OBJECTIVES: This trial examined the efficacy of a stress management program in reducing neuroimaging markers of MS disease activity.
METHODS: A total of 121 MSers with relapsing forms of MS were randomized to receive stress management therapy for MS (SMT-MS) or a wait-list control condition. SMT-MS provided 16 individual treatment sessions over 24 weeks, followed by a 24-week post-treatment follow-up. The primary outcome was the cumulative number of new gadolinium-enhancing (Gd+) brain lesions on MRI at weeks 8, 16, and 24. Secondary outcomes included new or enlarging T2 MRI lesions, brain volume change, clinical exacerbation, and stress.
RESULTS: SMT-MS resulted in a reduction in cumulative Gd+ lesions (p = 0.04) and greater numbers of participants remained free of Gd+ lesions during the treatment (76.8% vs 54.7%, p = 0.02), compared to participants receiving the control treatment. SMT-MS also resulted in significantly reduced numbers of cumulative new T2 lesions (p = 0.005) and a greater number of participants remaining free of new T2 lesions (69.5% vs 42.7%, p = 0.006). These effects were no longer detectable during the 24-week post-treatment follow-up period.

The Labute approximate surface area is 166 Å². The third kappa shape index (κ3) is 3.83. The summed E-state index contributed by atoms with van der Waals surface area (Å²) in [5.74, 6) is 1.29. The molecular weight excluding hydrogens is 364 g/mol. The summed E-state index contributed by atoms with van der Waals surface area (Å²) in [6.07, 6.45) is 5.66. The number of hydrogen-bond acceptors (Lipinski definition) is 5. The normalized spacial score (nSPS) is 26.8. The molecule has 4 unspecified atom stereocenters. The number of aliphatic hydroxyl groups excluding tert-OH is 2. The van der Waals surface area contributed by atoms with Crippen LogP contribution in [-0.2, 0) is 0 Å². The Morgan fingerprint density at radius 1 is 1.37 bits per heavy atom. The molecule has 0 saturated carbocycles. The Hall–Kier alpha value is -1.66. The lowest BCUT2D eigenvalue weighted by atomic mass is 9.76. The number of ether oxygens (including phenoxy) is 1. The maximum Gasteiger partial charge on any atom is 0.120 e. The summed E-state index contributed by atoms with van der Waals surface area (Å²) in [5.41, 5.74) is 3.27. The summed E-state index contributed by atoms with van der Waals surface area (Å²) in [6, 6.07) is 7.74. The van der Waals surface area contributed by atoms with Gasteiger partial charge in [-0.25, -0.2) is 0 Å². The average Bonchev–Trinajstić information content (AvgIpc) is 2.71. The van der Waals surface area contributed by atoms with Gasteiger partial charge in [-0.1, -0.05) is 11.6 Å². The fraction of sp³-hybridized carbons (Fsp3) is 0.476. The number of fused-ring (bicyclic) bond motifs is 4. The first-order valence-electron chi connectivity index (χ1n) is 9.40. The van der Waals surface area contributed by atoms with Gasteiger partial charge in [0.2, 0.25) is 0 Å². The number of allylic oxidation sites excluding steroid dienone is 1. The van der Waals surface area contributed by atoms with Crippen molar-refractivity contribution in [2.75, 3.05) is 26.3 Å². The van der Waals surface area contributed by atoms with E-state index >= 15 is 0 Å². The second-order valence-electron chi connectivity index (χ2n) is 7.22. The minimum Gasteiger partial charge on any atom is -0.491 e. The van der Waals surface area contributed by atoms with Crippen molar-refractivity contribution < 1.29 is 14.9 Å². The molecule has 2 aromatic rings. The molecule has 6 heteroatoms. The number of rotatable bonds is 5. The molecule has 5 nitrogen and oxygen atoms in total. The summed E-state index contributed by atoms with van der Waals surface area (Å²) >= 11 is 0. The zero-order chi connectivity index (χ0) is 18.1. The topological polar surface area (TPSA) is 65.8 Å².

CONCLUSIONS: This trial indicates that SMT-MS may be useful in reducing the development of new MRI brain lesions while patients are in treatment. This benefit was not sustained beyond 24 weeks, and there were no clinical benefits .Trial registration:ClinicalTrials.gov, number NCT00147446.
“Interesting? Who would have thought that reducing stress would have had an impact on MS disease activity? These results would need to be reproduced; the trial is relatively small (121 MSers) and could be a false positive. Nevertheless this is something that needs to be looked into in more detail. Who is up for stress management therapy?”